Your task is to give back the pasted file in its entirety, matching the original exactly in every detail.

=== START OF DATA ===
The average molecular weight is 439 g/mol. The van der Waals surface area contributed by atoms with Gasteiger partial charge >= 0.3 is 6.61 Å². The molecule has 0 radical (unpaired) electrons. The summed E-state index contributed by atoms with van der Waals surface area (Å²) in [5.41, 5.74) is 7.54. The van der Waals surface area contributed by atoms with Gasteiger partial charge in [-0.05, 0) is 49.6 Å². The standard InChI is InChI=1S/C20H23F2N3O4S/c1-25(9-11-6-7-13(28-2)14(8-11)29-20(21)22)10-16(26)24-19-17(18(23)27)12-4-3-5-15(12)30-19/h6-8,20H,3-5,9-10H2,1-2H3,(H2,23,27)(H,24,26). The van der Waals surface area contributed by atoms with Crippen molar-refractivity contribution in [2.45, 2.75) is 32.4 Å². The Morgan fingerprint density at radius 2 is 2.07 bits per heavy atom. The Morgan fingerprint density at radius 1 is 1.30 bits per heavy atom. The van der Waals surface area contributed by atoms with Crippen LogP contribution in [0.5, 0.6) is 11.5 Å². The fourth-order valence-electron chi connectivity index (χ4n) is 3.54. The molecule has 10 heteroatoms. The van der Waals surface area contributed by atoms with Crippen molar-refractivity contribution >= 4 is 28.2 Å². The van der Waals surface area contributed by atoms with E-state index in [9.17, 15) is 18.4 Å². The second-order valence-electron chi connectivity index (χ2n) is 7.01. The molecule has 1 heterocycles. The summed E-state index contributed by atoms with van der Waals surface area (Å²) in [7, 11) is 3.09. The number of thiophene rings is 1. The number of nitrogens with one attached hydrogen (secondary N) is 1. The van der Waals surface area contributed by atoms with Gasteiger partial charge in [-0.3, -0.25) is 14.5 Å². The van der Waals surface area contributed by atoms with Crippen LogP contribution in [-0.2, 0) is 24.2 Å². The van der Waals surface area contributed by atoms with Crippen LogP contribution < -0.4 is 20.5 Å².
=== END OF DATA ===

The average molecular weight is 439 g/mol. The van der Waals surface area contributed by atoms with Gasteiger partial charge >= 0.3 is 6.61 Å². The molecule has 0 radical (unpaired) electrons. The summed E-state index contributed by atoms with van der Waals surface area (Å²) in [5.41, 5.74) is 7.54. The van der Waals surface area contributed by atoms with Gasteiger partial charge in [-0.05, 0) is 49.6 Å². The standard InChI is InChI=1S/C20H23F2N3O4S/c1-25(9-11-6-7-13(28-2)14(8-11)29-20(21)22)10-16(26)24-19-17(18(23)27)12-4-3-5-15(12)30-19/h6-8,20H,3-5,9-10H2,1-2H3,(H2,23,27)(H,24,26). The van der Waals surface area contributed by atoms with Crippen molar-refractivity contribution in [2.45, 2.75) is 32.4 Å². The Morgan fingerprint density at radius 2 is 2.07 bits per heavy atom. The Morgan fingerprint density at radius 1 is 1.30 bits per heavy atom. The van der Waals surface area contributed by atoms with Crippen LogP contribution in [0.5, 0.6) is 11.5 Å². The fourth-order valence-electron chi connectivity index (χ4n) is 3.54. The molecule has 10 heteroatoms. The van der Waals surface area contributed by atoms with Crippen molar-refractivity contribution >= 4 is 28.2 Å². The van der Waals surface area contributed by atoms with E-state index in [9.17, 15) is 18.4 Å². The second-order valence-electron chi connectivity index (χ2n) is 7.01. The molecule has 1 heterocycles. The summed E-state index contributed by atoms with van der Waals surface area (Å²) in [7, 11) is 3.09. The number of thiophene rings is 1. The number of nitrogens with one attached hydrogen (secondary N) is 1. The van der Waals surface area contributed by atoms with Gasteiger partial charge in [-0.3, -0.25) is 14.5 Å². The van der Waals surface area contributed by atoms with Crippen LogP contribution in [-0.2, 0) is 24.2 Å². The van der Waals surface area contributed by atoms with Crippen LogP contribution < -0.4 is 20.5 Å².